Tuesday, June 18, 2013
World Elder Abuse Awareness
Abuse of the elderly is the topic of a recent Peace Weekly article. June 15th has been designated World Elder Abuse Awareness Day by the United Nations. In Korea, there are 24 organizations whose goal is to protect our elderly. In 2010, there were 3068 abusive incidents reported, and in recent years, there has been an increase in these numbers. When one remembers that most of the abuse comes from children, it is easy to understand why this is greatly under-reported.
The abuse may be physical, mental, sexual, financial. It may entail violence, neglect or even abandonment. There are a variety of ways in which it can be seen. Even the refusal to go to a hospital for treatment or refusing necessary attention, which is the neglect of self, comes under this heading.
Those who have studied the issue see much of this as handed down from a climate of violence within the family or from neglect of the children when they should have been nurtured. The break-up of families is also a cause, and when the children come under the care of the grandparents, the resentment often shows up in the abuse of the grandparents.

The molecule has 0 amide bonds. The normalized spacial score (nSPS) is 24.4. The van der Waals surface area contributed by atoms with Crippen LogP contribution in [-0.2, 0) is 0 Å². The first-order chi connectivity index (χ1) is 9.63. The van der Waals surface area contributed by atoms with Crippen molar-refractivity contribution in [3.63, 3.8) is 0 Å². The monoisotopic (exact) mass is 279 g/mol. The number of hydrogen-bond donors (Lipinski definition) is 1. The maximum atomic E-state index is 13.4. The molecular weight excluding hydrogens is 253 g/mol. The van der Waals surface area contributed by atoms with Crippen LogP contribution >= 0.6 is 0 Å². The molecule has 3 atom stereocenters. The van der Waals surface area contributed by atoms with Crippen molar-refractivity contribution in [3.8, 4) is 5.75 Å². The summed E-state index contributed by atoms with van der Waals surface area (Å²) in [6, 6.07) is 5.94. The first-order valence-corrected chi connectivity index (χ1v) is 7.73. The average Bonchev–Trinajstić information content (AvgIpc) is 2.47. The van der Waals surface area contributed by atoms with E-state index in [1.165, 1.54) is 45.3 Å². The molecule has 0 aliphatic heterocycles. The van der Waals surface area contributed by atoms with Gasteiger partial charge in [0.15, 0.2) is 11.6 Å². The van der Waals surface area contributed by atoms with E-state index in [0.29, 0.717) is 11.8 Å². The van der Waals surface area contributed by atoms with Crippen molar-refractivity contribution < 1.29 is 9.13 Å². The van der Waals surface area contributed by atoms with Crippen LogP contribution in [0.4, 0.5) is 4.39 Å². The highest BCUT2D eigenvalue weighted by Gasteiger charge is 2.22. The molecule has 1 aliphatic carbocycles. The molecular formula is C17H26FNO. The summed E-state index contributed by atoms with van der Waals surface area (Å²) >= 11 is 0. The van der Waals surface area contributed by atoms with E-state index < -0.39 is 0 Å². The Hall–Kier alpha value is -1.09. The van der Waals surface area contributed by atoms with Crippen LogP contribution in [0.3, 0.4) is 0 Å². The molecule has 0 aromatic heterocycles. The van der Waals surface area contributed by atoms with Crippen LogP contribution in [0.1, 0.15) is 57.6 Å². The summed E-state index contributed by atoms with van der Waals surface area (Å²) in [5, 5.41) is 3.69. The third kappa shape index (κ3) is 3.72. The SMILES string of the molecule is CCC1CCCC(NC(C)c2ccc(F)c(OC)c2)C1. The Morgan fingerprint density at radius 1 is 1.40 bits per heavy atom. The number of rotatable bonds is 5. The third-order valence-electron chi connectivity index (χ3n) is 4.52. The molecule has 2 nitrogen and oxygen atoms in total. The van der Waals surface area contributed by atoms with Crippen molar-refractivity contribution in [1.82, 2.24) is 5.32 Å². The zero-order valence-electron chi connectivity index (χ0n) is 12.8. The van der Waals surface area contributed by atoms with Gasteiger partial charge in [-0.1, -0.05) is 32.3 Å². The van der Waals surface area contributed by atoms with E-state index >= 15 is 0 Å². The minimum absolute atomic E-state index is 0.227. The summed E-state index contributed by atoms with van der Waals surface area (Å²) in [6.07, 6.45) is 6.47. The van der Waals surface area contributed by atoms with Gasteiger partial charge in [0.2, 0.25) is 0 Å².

To prevent this, the article mentions the need for the elderly to prepare for their old age. For the elderly to think that by raising and educating their children the children now have to take care of them is the kind of thinking that has to be discarded. Parents should not depend, the article strongly advises, on the financial help of the children, who in most cases are intensely involved with caring for their own children, and taking on any additional financial burden is bound to be extremely difficult.
The so-called Kangaroo and NEET (Not in Education, Employment or Training) Generation--those in their thirties who are receiving help from their parents--are increasing, which tends to create the conditions leading to even more parental abuse.
There is a need to acquaint the public of these conditions and the help needed by those who are being abused; this will require educating the public. The stubbornness of the younger generation and their blindness to traditional cultural values are also problems here. The article cites Sirach 25:6: "The crown of old men is wide experience; their glory the fear of the Lord," and urges the young to remember that wisdom that comes with old age.
The respect that Asians traditionally have had for their elders should be remembered and passed on to the children. Filial piety has an important place in our culture and should not be forgotten. If this alone could be kept alive in the culture, we would see less cases of abuse.
A religious sister who is involved in this work says: "A child becomes an adult and then becomes old. Consequently, the old person is what we too will become. We need to realize that respect for our elders is respect for ourselves, and prepare for a culture that will have respect for all of us."